Mary Beth Ridderman

By Julie Kerns Garmendia
Resident Community News

Mary Beth Ridderman  spends many hours each week as a volunteer at Hubbard House domestic violence shelter, works fulltime and will complete her second Master’s degree (in mental health counseling) at the University of North Florida in Spring 2014. Her first Master’s, also from UNF, was in sociology. Ridderman needed an internship to complete her degree, had read and studied domestic violence and decided to work as an intern/volunteer at Hubbard House. The shelter was named for the Springfield street where it originally opened in 1976 and is the only shelter serving Duval and Baker Counties.
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“Mental health counseling was always something I wanted to do,” Ridderman said. “I provide individual counseling, facilitate a support group for 8-20 residents and assist elsewhere as needed. It is important for residents to be able to work through their emotions and examine what is happening in their lives.”

Ridderman’s studies of domestic violence and her volunteer work at Hubbard House have shown her first-hand the tremendous need within the community for parents and children in danger to have emergency access to safe shelter and a variety of informational and educational support.

“Hubbard House fills such an important need in the community for victims of domestic violence and abuse. They need all the community support possible to continue to help so many. It’s just like a great big home and they need the same things we all need in our homes. The difference is they need such large quantities of necessities every single day. A typical grocery shopping trip for Hubbard House would be about three shopping carts full of food…they also need volunteers, group and corporate sponsors for financial support, in-kind contributions, hosts for holiday activities and special events, help with fundraising, preparation and delivery of meals. Someone could take over the Baby Closet to keep donated items organized for infants or the Professional Clothing Closet so that residents have appropriate clothing to wear for job interviews or work. The Teen Room could use new games and furnishings. My wish for them would be a much larger, or additional, facility to shelter more victims, with more staff and services,” she said.

Victims and their children sometimes arrive in the middle of the night with nothing. The Hubbard House uses donated items of all kinds to help residents put their lives back together and begin to work toward healing and normalcy. Ridderman said that it has been her privilege to work as a volunteer with these victims, but that it is extremely painful to see their hurt and emotional pain, especially the children.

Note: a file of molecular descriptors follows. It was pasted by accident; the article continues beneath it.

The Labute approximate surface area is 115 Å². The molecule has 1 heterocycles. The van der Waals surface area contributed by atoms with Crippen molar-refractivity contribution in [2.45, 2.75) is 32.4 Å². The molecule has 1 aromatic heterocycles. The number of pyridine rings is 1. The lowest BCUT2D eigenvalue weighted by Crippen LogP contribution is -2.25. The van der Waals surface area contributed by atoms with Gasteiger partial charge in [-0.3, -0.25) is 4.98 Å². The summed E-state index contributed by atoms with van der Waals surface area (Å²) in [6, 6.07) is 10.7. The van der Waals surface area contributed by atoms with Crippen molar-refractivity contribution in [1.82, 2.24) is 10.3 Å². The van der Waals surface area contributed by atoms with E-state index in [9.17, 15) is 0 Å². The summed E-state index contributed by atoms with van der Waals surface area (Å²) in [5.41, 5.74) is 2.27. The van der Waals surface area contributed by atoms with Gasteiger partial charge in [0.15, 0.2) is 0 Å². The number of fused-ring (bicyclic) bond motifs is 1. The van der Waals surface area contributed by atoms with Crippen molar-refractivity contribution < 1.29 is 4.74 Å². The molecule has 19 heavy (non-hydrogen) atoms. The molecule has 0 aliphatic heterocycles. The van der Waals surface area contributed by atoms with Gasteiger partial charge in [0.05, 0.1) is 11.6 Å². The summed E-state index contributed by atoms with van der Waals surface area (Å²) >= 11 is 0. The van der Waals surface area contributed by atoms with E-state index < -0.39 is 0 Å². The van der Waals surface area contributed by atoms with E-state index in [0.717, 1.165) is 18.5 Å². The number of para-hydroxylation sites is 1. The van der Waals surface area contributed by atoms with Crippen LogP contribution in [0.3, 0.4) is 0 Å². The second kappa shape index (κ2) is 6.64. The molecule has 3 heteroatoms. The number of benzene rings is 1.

“It hurts to see what they go through, but I have also seen the kindness and caring of so many who are moved to help. The simplest example was when I was in line buying groceries for the shelter. I recognized a former resident in line behind me. We spoke and although she was only buying one onion, she offered to help pay for the food because she knew it was going to feed families at Hubbard House,” she said. “People deeply care about this place and those who need it so much. Many former residents return to help or volunteer.”

Hubbard House provides safe shelter for up to eighty women and children and offers a variety of services for abused men, including assistance finding safe housing. They work to empower victims through counseling, classes and support and work for social change in the community through education and advocacy. They cooperate with many other local non-profit organizations and maintain a 24-hour emergency hotline, (904) 354-3114.

Domestic abuse is often a silent, hidden crime because the victim may be too terrified to seek help or leave the abuser. There are four main types of abuse: physical, emotional, sexual and economic abuse. Abusers and their victims are from every age, educational and economic background.

U.S. domestic violence laws focus on violent acts, but there is often a pattern of controlling and abusive behavior. Abusers may be sociable, friendly and outgoing outside of the home. They often appear to be genial neighbors and co-workers. No one may ever suspect and may not believe that they are abusive.

Ridderman, whom shelter manager Kay Davis said is an “integral part of the case management team whose knowledge and compassion have helped so many clients,” encourages adults of all ages to visit the Hubbard House website for donation and volunteer information. She said that she will continue to volunteer because it is so rewarding and that there are many opportunities for individuals or groups, those with little or a lot of time to volunteer. Volunteer training is provided, but there are jobs that require no special training.

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